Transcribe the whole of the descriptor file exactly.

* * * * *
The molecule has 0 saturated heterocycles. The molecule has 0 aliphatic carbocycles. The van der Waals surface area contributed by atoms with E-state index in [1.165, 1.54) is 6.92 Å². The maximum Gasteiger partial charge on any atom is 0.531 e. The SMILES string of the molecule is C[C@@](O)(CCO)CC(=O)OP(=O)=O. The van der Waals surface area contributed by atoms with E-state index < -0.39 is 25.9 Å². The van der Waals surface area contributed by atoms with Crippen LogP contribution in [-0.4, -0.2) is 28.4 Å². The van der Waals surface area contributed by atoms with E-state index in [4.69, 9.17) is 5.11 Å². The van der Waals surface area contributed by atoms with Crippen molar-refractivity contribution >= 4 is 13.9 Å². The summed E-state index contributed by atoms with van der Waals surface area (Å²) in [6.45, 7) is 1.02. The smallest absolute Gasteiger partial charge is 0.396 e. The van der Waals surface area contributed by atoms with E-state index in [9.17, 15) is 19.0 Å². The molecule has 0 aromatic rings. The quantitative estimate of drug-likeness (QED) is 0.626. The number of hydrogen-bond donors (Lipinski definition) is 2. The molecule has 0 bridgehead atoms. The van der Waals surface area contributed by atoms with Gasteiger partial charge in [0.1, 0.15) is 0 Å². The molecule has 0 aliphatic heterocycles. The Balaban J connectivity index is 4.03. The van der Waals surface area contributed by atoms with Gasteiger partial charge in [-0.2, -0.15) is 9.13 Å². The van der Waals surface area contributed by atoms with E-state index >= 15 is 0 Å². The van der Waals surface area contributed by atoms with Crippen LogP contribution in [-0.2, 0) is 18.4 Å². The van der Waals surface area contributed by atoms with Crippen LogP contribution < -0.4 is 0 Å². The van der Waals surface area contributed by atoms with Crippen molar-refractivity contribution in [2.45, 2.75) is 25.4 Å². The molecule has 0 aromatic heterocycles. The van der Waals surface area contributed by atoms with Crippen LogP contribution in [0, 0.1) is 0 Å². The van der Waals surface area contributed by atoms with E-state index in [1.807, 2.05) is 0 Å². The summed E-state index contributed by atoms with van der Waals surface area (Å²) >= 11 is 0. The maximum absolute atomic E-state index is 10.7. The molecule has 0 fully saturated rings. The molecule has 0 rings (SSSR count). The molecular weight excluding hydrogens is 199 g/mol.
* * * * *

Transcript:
The molecule has 0 saturated heterocycles. The molecule has 0 aliphatic carbocycles. The van der Waals surface area contributed by atoms with E-state index in [1.165, 1.54) is 6.92 Å². The maximum Gasteiger partial charge on any atom is 0.531 e. The SMILES string of the molecule is C[C@@](O)(CCO)CC(=O)OP(=O)=O. The van der Waals surface area contributed by atoms with E-state index < -0.39 is 25.9 Å². The van der Waals surface area contributed by atoms with Crippen LogP contribution in [-0.4, -0.2) is 28.4 Å². The van der Waals surface area contributed by atoms with E-state index in [4.69, 9.17) is 5.11 Å². The van der Waals surface area contributed by atoms with Crippen molar-refractivity contribution >= 4 is 13.9 Å². The summed E-state index contributed by atoms with van der Waals surface area (Å²) in [6.45, 7) is 1.02. The smallest absolute Gasteiger partial charge is 0.396 e. The van der Waals surface area contributed by atoms with E-state index in [9.17, 15) is 19.0 Å². The molecule has 0 aromatic rings. The quantitative estimate of drug-likeness (QED) is 0.626. The number of hydrogen-bond donors (Lipinski definition) is 2. The molecule has 0 bridgehead atoms. The van der Waals surface area contributed by atoms with Gasteiger partial charge in [0.1, 0.15) is 0 Å². The molecule has 0 aliphatic heterocycles. The Balaban J connectivity index is 4.03. The van der Waals surface area contributed by atoms with Gasteiger partial charge in [-0.2, -0.15) is 9.13 Å². The van der Waals surface area contributed by atoms with E-state index >= 15 is 0 Å². The van der Waals surface area contributed by atoms with Crippen LogP contribution in [-0.2, 0) is 18.4 Å². The van der Waals surface area contributed by atoms with Crippen LogP contribution < -0.4 is 0 Å². The van der Waals surface area contributed by atoms with Crippen molar-refractivity contribution in [2.45, 2.75) is 25.4 Å². The molecule has 0 aromatic heterocycles. The van der Waals surface area contributed by atoms with Crippen LogP contribution in [0, 0.1) is 0 Å². The van der Waals surface area contributed by atoms with E-state index in [1.807, 2.05) is 0 Å². The summed E-state index contributed by atoms with van der Waals surface area (Å²) >= 11 is 0. The maximum absolute atomic E-state index is 10.7. The molecule has 0 fully saturated rings. The molecule has 0 rings (SSSR count). The molecular weight excluding hydrogens is 199 g/mol.